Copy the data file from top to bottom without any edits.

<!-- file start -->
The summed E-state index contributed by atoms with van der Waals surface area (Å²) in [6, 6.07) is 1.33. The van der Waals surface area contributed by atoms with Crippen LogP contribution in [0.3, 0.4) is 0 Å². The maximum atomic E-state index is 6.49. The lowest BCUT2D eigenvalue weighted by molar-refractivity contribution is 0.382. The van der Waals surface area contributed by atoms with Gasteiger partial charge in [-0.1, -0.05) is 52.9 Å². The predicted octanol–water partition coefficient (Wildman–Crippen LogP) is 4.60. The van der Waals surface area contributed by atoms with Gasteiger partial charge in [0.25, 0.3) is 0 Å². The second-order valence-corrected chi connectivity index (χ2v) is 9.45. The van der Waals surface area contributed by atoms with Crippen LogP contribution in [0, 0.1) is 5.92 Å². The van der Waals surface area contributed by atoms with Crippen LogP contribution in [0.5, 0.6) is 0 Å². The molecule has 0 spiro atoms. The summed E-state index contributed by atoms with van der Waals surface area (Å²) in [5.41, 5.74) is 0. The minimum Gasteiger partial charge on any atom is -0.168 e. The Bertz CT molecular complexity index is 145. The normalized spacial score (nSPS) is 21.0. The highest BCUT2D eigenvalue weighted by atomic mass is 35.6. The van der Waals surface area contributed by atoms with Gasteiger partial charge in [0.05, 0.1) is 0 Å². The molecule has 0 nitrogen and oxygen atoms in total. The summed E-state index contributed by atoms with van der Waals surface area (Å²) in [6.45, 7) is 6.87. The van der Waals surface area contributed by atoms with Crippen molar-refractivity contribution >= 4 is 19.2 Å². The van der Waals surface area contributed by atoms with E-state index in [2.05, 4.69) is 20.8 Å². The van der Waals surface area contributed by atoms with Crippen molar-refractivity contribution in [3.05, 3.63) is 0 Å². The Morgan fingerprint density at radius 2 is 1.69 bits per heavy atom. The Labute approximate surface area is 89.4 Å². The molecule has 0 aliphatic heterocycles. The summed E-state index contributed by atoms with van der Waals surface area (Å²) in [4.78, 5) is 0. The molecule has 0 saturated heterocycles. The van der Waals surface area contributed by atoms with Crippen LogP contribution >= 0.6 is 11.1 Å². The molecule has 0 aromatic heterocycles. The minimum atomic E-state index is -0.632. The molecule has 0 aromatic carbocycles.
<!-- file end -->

The summed E-state index contributed by atoms with van der Waals surface area (Å²) in [6, 6.07) is 1.33. The van der Waals surface area contributed by atoms with Crippen LogP contribution in [0.3, 0.4) is 0 Å². The maximum atomic E-state index is 6.49. The lowest BCUT2D eigenvalue weighted by molar-refractivity contribution is 0.382. The van der Waals surface area contributed by atoms with Gasteiger partial charge in [-0.1, -0.05) is 52.9 Å². The predicted octanol–water partition coefficient (Wildman–Crippen LogP) is 4.60. The van der Waals surface area contributed by atoms with Gasteiger partial charge in [0.25, 0.3) is 0 Å². The second-order valence-corrected chi connectivity index (χ2v) is 9.45. The van der Waals surface area contributed by atoms with Crippen LogP contribution in [0, 0.1) is 5.92 Å². The van der Waals surface area contributed by atoms with Crippen LogP contribution in [0.5, 0.6) is 0 Å². The molecule has 0 spiro atoms. The summed E-state index contributed by atoms with van der Waals surface area (Å²) in [5.41, 5.74) is 0. The minimum Gasteiger partial charge on any atom is -0.168 e. The Bertz CT molecular complexity index is 145. The normalized spacial score (nSPS) is 21.0. The highest BCUT2D eigenvalue weighted by atomic mass is 35.6. The van der Waals surface area contributed by atoms with Gasteiger partial charge in [0.05, 0.1) is 0 Å². The molecule has 0 nitrogen and oxygen atoms in total. The summed E-state index contributed by atoms with van der Waals surface area (Å²) in [6.45, 7) is 6.87. The van der Waals surface area contributed by atoms with Crippen molar-refractivity contribution >= 4 is 19.2 Å². The van der Waals surface area contributed by atoms with E-state index in [2.05, 4.69) is 20.8 Å². The van der Waals surface area contributed by atoms with Crippen molar-refractivity contribution in [3.05, 3.63) is 0 Å². The Morgan fingerprint density at radius 2 is 1.69 bits per heavy atom. The Labute approximate surface area is 89.4 Å². The molecule has 0 aliphatic heterocycles. The summed E-state index contributed by atoms with van der Waals surface area (Å²) in [4.78, 5) is 0. The molecule has 0 saturated heterocycles. The van der Waals surface area contributed by atoms with Crippen LogP contribution >= 0.6 is 11.1 Å². The molecule has 0 aromatic heterocycles. The minimum atomic E-state index is -0.632. The molecule has 0 aromatic carbocycles.